I really don’t know, especially since the economics of the written word don’t seem to follow any logical playbook (see the entire newspaper and magazine industry as a whole, regardless of quality or number of eyeballs. They’re pretty much all losing money).
I’ll save the headier doomsday rants for another day. Let’s get back to enjoying the shit out of this Chris Jones piece.
I’d encourage you to click the link and read the piece first. You won’t regret it. Before I get to KVV’s question — why I love the piece—I’ll dissect it a little and pull out some favorite sections. I’m hoping it’ll focus me a bit on KVV’s question, which seems like an easy one, but, nevertheless, I’m having a hard time spitting out an answer.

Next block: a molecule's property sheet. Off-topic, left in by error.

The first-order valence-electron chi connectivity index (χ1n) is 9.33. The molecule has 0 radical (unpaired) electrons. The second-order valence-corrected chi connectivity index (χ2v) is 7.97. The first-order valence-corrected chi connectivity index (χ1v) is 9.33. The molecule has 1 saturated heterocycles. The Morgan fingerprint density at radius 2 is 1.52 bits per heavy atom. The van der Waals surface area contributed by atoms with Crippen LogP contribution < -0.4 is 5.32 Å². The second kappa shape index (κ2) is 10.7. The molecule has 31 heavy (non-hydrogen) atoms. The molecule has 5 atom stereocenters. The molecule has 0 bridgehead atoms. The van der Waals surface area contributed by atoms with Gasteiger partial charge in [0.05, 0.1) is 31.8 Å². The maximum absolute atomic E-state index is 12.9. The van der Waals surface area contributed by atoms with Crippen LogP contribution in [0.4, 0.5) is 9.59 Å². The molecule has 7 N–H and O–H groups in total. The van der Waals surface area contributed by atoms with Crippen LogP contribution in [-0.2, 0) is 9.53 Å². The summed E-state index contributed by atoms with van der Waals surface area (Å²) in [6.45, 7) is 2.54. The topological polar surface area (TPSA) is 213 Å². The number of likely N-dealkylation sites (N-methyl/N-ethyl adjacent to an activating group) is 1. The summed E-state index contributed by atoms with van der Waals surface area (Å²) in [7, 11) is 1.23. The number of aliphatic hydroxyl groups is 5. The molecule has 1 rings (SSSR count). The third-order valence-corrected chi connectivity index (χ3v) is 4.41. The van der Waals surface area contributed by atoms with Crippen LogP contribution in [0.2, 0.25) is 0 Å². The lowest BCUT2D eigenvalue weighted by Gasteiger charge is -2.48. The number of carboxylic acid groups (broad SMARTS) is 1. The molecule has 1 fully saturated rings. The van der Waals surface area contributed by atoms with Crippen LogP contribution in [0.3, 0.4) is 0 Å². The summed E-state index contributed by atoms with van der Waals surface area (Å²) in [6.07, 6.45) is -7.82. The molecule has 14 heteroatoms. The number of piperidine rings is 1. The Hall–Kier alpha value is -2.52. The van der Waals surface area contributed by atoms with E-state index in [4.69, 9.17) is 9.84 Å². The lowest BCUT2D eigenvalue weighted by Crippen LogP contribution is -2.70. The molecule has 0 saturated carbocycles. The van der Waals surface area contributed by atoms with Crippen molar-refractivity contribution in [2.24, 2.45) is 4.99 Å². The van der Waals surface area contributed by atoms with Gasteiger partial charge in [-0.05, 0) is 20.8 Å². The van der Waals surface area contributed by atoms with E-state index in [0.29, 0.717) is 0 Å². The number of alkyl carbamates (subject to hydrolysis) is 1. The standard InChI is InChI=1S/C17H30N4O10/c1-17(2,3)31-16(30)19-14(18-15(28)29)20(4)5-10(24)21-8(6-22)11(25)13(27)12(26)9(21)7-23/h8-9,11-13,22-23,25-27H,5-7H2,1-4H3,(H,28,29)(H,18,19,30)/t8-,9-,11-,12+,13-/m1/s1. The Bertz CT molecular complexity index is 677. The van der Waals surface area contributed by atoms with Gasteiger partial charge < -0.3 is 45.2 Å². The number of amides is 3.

For the 281st time in the last ten months, Roger Ebert is sitting down to watch a movie in the Lake Street Screening Room, on the sixteenth floor of what used to pass for a skyscraper in the Loop.
A lot in that first sentence. Why does the floor matter? The name of the screening room? The exact number of times he’s been there? (That’s a rhetorical question.)
Steve Kraus, the house projectionist, is busy pulling seven reels out of a cardboard box and threading them through twin Simplex projectors.
Getting the name of the projectionist = getting the name of the dog. Also, more details.